different gods. They believed in divine forces in
nature and worshipped these forces(gods). This
form of religion is known as animism.
 Each city erected an impressive, massive shrine
called a ziggurat to honor their gods. This was the
first piece of monumental architecture in this
 Sumerians’ greatest achievement was their
tightly organized city-state.
 These political units were ruled by a king
who claimed divine authority.
 These kings usually were warriors who won
power and fame in battle.
 They ran the governments of these citystates along with a class of priests.
 1)Helped to regulate and enforce
 2) provided a court system
 3) led the city-state in warfare
 The priests and kings owned large
amounts of land, usually worked by
 The Sumerians
eventually fell to
another local tribe
called the Akkadians,
who then fell to a
powerful group called
the Babylonians.
 The Babylonians were
ruled by a powerful
king named
 He created the most famous early code
of law, which he named after himself.
 Hammurabi’s code established rules of
procedures for courts of law and
regulated property rights and duties of
family members, setting harsh
punishments for crimes. (ex. “An eye
for an eye”)
 Developed in Northern Africa around
3000B.C.E. along the Nile River. It benefited
from trade and influences of Mesopotamia,
but developed its own distinct culture.
 It was less open to invasion, therefore, it was
very durable and unified.
 They had significant mathematical and
architectural achievements. (24 hr. day and
 Like Mesopotamia, Egypt was ruled by powerful
kings called pharaohs.
 However, where in Mesopotamia kings were rulers
on gods’ behalf, in Egypt the pharaohs were
considered gods themselves.
 They directed the construction of their massive
tombs, pyramids. These are considered one of the
greatest architectural feats in history.
 They too used massive amounts of slave labor.
 By 2500 BCE , a prosperous civilization had
developed along the Indus River in northern India.
 It supported several large cities like Harrapa.
 They did develop trade contacts with
Mesopotamia, but had their own distinctive
writing forms and art styles.
 Their civilization was eventually destroyed by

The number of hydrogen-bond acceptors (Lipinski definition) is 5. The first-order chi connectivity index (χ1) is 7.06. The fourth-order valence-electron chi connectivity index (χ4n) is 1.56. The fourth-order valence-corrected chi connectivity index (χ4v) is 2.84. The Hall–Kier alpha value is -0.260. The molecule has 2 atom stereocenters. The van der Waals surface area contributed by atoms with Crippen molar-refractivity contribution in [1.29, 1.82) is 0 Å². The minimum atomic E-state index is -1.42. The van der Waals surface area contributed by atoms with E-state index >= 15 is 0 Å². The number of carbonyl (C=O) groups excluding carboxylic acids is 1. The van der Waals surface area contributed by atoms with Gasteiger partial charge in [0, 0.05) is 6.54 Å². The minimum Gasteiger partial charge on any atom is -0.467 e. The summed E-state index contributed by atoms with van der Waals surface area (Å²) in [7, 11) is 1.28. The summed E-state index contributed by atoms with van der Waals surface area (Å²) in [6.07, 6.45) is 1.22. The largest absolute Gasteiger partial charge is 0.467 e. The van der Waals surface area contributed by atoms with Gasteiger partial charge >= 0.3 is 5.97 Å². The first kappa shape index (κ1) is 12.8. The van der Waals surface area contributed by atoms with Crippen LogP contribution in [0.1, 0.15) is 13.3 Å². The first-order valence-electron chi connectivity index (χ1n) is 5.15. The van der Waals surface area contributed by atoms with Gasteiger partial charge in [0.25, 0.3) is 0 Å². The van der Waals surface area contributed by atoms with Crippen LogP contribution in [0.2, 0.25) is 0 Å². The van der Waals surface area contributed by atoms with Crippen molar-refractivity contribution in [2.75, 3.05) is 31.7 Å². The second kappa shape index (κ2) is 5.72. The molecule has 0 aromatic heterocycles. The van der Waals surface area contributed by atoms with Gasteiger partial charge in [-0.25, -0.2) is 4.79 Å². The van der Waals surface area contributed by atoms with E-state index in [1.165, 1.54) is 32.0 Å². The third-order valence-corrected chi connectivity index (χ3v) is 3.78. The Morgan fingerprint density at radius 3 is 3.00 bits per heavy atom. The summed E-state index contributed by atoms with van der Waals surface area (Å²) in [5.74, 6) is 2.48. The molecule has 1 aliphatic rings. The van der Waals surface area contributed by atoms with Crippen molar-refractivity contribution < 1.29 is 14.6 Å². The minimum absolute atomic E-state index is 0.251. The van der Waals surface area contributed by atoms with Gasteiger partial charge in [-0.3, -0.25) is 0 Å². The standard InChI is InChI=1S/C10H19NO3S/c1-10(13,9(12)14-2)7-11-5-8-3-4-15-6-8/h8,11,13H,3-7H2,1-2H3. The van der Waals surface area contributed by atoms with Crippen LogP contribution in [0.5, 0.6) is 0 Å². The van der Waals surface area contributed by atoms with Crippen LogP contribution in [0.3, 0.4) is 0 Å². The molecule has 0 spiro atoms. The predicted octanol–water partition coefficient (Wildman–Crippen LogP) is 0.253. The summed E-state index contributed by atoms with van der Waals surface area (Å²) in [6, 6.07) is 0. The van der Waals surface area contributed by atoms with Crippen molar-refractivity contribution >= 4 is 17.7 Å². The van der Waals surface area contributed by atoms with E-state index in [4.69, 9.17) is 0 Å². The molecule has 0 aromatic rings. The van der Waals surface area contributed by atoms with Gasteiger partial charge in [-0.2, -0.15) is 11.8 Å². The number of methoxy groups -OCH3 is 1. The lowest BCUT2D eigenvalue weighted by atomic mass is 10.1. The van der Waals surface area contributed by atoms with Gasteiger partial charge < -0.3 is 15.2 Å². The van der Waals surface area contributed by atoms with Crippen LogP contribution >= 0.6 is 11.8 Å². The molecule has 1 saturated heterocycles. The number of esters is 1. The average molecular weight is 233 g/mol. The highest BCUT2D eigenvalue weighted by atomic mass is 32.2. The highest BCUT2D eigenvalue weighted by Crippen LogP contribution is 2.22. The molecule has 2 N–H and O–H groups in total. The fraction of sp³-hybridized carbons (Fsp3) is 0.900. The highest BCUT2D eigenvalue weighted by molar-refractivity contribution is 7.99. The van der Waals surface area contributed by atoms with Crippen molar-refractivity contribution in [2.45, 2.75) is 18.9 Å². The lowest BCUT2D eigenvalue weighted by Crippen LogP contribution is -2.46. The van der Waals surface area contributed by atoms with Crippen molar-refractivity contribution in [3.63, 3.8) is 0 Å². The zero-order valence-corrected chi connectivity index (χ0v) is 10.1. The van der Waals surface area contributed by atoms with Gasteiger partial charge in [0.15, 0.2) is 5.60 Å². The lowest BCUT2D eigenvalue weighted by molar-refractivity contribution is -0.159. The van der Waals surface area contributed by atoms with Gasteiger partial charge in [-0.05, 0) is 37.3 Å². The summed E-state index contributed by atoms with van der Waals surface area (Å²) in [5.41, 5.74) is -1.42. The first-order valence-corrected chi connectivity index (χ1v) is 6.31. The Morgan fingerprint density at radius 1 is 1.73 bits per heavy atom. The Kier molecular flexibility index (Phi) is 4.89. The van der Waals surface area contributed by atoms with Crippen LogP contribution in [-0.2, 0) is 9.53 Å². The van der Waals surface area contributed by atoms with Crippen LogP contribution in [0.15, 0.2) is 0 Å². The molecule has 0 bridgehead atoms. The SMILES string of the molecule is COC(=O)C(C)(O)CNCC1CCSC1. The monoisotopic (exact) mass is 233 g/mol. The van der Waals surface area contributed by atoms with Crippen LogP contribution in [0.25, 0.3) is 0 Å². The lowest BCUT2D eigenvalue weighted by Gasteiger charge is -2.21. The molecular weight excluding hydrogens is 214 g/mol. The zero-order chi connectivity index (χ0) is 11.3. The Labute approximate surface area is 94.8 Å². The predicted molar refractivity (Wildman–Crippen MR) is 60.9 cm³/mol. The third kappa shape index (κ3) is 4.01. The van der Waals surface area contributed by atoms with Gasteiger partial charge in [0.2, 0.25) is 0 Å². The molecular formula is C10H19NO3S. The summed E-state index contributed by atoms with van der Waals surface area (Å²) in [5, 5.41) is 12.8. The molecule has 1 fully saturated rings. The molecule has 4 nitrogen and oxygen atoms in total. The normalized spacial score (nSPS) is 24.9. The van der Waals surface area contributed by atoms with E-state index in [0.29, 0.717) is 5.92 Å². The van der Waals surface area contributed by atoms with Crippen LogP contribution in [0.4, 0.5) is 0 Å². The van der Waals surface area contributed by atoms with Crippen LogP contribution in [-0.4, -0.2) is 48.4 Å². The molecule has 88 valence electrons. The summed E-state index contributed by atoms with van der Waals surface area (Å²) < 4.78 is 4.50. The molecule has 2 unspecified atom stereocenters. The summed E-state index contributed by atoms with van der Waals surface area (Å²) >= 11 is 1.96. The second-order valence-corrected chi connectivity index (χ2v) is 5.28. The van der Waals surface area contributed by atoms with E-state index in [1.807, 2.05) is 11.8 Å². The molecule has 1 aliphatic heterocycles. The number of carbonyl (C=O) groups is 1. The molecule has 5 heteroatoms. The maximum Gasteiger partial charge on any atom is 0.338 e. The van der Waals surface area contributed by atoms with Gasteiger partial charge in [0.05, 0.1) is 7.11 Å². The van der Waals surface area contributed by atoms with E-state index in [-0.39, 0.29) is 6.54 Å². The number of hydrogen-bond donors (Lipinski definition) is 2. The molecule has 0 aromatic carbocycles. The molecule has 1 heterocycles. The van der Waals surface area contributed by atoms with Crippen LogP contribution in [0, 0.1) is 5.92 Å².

invading tribes. We know little about the culture
and its influence on modern India.
 Around 2000 BCE civilization developed along the
Huanghe or Yellow River in China.
 The Chinese made significant technological
advances, especially in irrigation. This began a
precedent of technological prominence that will
be carried on for generations.
 Much of the culture in this early river valley
civilization could still be seen in Chinese culture
for generations to come.
 They were first ruled by a line of kings called the
Shang dynasty.
 Inventions such as the wheel, creation of alphabets
(Phoenicians) and writing systems, mathematics,
divisions of time, taming of the horse, and the
development of well-organized monarchies and
bureaucracies are legacies of these civilizations.
 Their art and architecture influenced later cultures
like Greek, Roman, and European.
 The most influential of the smaller Middle Eastern
groups were the Jews, who gave the world the first
clearly developed monotheistic (one God) religion.
 Judaism would serve as the basis for the development of
other major monotheistic faiths such as Christianity and
Islam in the centuries to come.
 The major difference between the monotheism of the Jews
and the polytheism of their neighbors was in the Jewish
view of their God.
 The God of the Jews was much less humanlike. God was
orderly and just and had set forth clear rules and methods
for obedience. Jews knew the ethical and moral values of
their God and therefore could develop a closer relationship
with their God.
 Religion, therefore, became a way of life, not just a set of
rituals and ceremonies.

similar documents